There are some homes that nobody can seem to salvage.
And when those homes appear, Chelsea Restoration has routinely stepped up to the plate. Now, with a hefty state grant in their coffers, they are ready to salvage two more Chelsea properties.
Helen Zucco of Chelsea Restoration said that the non-profit recently got a $450,000 grant from the Attorney General’s Office to pursue receivership of derelict homes in Revere, Chelsea and Saugus. That grant will allow them to start the process of fixing the homes – some of them in absolute chaotic conditions – and then re-selling them to the owner or, preferably, a veteran.
“It’s really great because it helps to strengthen the City’s neighborhoods, especially targeting and eliminating homes that are boarded up,” she said. “Through receivership of the property, it gives us the opportunity to renovate it and then the previous owner can redeem it for the costs, or if that cannot happen, we will re-sell it and we’re happy to do that. This time our goal is that we hope to be able to sell the properties to veterans.”
City Manager Jay Ash said that having Chelsea Restoration is valuable to help the community deal with the leftovers of the foreclosure crisis.
“The foreclosure crisis has hit so many in our community really hard and threatens the work we’re doing to enhance our neighborhoods,” he said. “We’ve asked AG Coakley for help and she’s responded in a big way. I’m encouraged by this news and know that the Chelsea Restoration Corporation will use the funding to do what it has been doing for years, help families and improve the quality of our local housing stock.”
Chelsea Restoration has operated in Chelsea for several years, providing first-time homebuyer classes and foreclosure counseling. Through those services, a few years ago they realized there was a strong need for taking properties and rehabilitating them. They first did that in Chelsea, and then moved those services to Revere about four years ago.
A second effort in Revere last year also proved successful.
According to a press release from the organization, the two properties in Chelsea that will be rehabilitated are:
•70 Addison St.
•101 Shurtleff St.
“So far, in Chelsea, we’ve completed eight to 10 properties with receivership,” said Zucco. “Presently, we’re doing the project at 70 Addison St. and 101 Shurtleff St. to add to that. Both have challenges, and we’ll be renovating the properties and when completed, hopefully we’ll sell to a veteran. In the future, we’d like to pursue funding to renovate one of these homes for the disabled. We don’t have funding now, but that’s our goal.”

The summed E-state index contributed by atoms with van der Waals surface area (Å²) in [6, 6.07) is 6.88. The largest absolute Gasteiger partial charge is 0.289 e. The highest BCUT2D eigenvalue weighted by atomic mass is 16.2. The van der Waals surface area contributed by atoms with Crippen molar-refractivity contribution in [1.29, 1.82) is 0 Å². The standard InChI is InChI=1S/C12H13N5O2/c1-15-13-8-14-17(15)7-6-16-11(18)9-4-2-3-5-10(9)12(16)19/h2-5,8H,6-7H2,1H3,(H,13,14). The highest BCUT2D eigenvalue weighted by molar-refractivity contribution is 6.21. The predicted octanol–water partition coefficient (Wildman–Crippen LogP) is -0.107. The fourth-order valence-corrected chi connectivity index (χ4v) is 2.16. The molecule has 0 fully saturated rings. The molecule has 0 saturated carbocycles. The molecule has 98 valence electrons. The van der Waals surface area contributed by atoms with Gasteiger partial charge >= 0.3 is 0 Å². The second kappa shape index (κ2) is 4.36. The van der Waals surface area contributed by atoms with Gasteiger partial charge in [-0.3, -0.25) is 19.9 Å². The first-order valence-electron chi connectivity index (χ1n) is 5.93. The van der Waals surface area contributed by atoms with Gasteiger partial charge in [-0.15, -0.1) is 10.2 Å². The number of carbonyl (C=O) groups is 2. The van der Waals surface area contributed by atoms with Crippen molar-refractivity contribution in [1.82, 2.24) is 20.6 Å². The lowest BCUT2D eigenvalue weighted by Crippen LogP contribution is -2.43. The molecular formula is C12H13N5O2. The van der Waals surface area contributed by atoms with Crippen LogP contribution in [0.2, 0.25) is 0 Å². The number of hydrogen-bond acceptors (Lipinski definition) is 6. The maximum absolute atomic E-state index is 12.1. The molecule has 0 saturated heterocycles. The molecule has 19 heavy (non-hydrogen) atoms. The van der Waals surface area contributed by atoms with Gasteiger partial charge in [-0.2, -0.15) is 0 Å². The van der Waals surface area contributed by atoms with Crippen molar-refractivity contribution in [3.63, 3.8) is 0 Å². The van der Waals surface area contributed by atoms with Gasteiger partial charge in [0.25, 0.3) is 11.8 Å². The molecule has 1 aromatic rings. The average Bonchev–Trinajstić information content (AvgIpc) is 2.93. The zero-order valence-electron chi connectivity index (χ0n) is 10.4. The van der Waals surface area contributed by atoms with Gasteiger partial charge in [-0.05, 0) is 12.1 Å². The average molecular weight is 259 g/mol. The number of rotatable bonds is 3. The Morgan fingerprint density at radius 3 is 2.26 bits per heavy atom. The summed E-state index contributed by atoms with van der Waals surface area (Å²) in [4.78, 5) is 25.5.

Zucco said getting the grant from the Attorney General’s Office is a great relief, as getting funding from banks for construction is next to impossible because Chelsea Restoration doesn’t actually own the properties.
“Nothing is cookie cutter in doing these,” she said. “One of the hardest parts is getting construction funding. In Revere, the City has provided us with funds and in Chelsea the same is true, but we do need a construction loan and there are only a small number of banks that will deal with us. The difficulty lies in that we are a court-appointed receiver, but we don’t own the property. Banks don’t like that, we are grateful to Peoples’ Bank in Revere and Chelsea Bank in Chelsea. They have worked hand-in-hand with us.”
Additionally, Zucco said that – due to foreclosures, abandonment and property tax defaults – there is a great need for receivership rehabilitation of homes. So far, only Chelsea Restoration is doing such work in the area, and that prompted Zucco to note that they would probably be expanding again.
“Right now, we are probably the only non-profit agency in this general area doing this,” she said. “People could look for the Chelsea Restoration going into other areas too besides Chelsea, Revere and Saugus.”
The grant will also provide for three property rehabilitations in Revere and several others in Saugus. All will have a veteran preference on the occasion of a re-sale.